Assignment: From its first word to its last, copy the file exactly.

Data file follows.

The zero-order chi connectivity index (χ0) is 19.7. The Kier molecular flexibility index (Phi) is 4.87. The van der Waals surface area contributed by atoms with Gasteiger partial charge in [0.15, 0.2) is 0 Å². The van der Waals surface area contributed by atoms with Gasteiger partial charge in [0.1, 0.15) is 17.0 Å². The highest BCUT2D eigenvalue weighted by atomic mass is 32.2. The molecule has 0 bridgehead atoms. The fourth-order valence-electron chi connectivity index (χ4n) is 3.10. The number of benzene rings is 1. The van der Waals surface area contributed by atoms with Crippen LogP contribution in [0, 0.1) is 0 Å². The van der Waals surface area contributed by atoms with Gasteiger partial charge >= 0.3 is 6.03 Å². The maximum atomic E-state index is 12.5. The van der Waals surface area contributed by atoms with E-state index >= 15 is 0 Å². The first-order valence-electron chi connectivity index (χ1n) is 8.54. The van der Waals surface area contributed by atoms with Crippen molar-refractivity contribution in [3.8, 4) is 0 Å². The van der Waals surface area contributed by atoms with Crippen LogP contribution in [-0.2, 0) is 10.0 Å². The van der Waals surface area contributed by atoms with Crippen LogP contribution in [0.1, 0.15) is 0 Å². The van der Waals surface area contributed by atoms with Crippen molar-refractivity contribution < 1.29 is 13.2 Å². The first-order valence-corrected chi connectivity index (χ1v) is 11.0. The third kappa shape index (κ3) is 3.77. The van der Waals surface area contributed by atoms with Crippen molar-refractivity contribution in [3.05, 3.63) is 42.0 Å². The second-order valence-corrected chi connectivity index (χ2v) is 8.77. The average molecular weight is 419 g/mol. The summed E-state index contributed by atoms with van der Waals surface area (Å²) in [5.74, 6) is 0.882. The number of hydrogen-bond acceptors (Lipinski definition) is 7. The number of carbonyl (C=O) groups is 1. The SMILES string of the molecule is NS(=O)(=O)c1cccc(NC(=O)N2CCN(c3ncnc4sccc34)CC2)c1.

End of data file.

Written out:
The zero-order chi connectivity index (χ0) is 19.7. The Kier molecular flexibility index (Phi) is 4.87. The van der Waals surface area contributed by atoms with Gasteiger partial charge in [0.15, 0.2) is 0 Å². The van der Waals surface area contributed by atoms with Gasteiger partial charge in [0.1, 0.15) is 17.0 Å². The highest BCUT2D eigenvalue weighted by atomic mass is 32.2. The molecule has 0 bridgehead atoms. The fourth-order valence-electron chi connectivity index (χ4n) is 3.10. The number of benzene rings is 1. The van der Waals surface area contributed by atoms with Crippen LogP contribution in [0, 0.1) is 0 Å². The van der Waals surface area contributed by atoms with Gasteiger partial charge >= 0.3 is 6.03 Å². The maximum atomic E-state index is 12.5. The van der Waals surface area contributed by atoms with E-state index >= 15 is 0 Å². The first-order valence-electron chi connectivity index (χ1n) is 8.54. The van der Waals surface area contributed by atoms with Crippen molar-refractivity contribution in [3.8, 4) is 0 Å². The van der Waals surface area contributed by atoms with Crippen LogP contribution in [-0.2, 0) is 10.0 Å². The van der Waals surface area contributed by atoms with Crippen LogP contribution in [0.1, 0.15) is 0 Å². The van der Waals surface area contributed by atoms with Crippen molar-refractivity contribution < 1.29 is 13.2 Å². The first-order valence-corrected chi connectivity index (χ1v) is 11.0. The third kappa shape index (κ3) is 3.77. The van der Waals surface area contributed by atoms with Crippen molar-refractivity contribution in [3.05, 3.63) is 42.0 Å². The second-order valence-corrected chi connectivity index (χ2v) is 8.77. The average molecular weight is 419 g/mol. The summed E-state index contributed by atoms with van der Waals surface area (Å²) in [5.74, 6) is 0.882. The number of hydrogen-bond acceptors (Lipinski definition) is 7. The number of carbonyl (C=O) groups is 1. The SMILES string of the molecule is NS(=O)(=O)c1cccc(NC(=O)N2CCN(c3ncnc4sccc34)CC2)c1.